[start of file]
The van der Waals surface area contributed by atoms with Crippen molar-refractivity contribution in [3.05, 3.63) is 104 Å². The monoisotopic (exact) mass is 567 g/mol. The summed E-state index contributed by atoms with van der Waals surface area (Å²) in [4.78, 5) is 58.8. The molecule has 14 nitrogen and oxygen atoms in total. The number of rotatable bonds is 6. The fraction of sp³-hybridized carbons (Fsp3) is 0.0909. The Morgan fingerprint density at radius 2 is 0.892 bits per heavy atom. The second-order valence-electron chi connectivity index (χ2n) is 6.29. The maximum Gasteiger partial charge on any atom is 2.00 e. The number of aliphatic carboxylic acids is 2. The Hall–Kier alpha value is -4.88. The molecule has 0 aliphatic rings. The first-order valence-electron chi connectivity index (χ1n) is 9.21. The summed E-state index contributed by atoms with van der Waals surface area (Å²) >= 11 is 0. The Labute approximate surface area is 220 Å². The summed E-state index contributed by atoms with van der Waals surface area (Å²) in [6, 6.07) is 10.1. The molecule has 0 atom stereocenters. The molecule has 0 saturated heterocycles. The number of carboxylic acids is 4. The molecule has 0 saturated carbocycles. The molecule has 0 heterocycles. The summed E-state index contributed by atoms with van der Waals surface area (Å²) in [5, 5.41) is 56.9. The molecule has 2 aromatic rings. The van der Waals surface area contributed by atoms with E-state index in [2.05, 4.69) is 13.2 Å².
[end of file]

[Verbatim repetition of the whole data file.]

The van der Waals surface area contributed by atoms with Crippen molar-refractivity contribution in [3.05, 3.63) is 104 Å². The monoisotopic (exact) mass is 567 g/mol. The summed E-state index contributed by atoms with van der Waals surface area (Å²) in [4.78, 5) is 58.8. The molecule has 14 nitrogen and oxygen atoms in total. The number of rotatable bonds is 6. The fraction of sp³-hybridized carbons (Fsp3) is 0.0909. The Morgan fingerprint density at radius 2 is 0.892 bits per heavy atom. The second-order valence-electron chi connectivity index (χ2n) is 6.29. The maximum Gasteiger partial charge on any atom is 2.00 e. The number of aliphatic carboxylic acids is 2. The Hall–Kier alpha value is -4.88. The molecule has 0 aliphatic rings. The first-order valence-electron chi connectivity index (χ1n) is 9.21. The summed E-state index contributed by atoms with van der Waals surface area (Å²) >= 11 is 0. The Labute approximate surface area is 220 Å². The summed E-state index contributed by atoms with van der Waals surface area (Å²) in [6, 6.07) is 10.1. The molecule has 0 atom stereocenters. The molecule has 0 saturated heterocycles. The number of carboxylic acids is 4. The molecule has 0 saturated carbocycles. The molecule has 0 heterocycles. The summed E-state index contributed by atoms with van der Waals surface area (Å²) in [5, 5.41) is 56.9. The molecule has 2 aromatic rings. The van der Waals surface area contributed by atoms with E-state index in [2.05, 4.69) is 13.2 Å².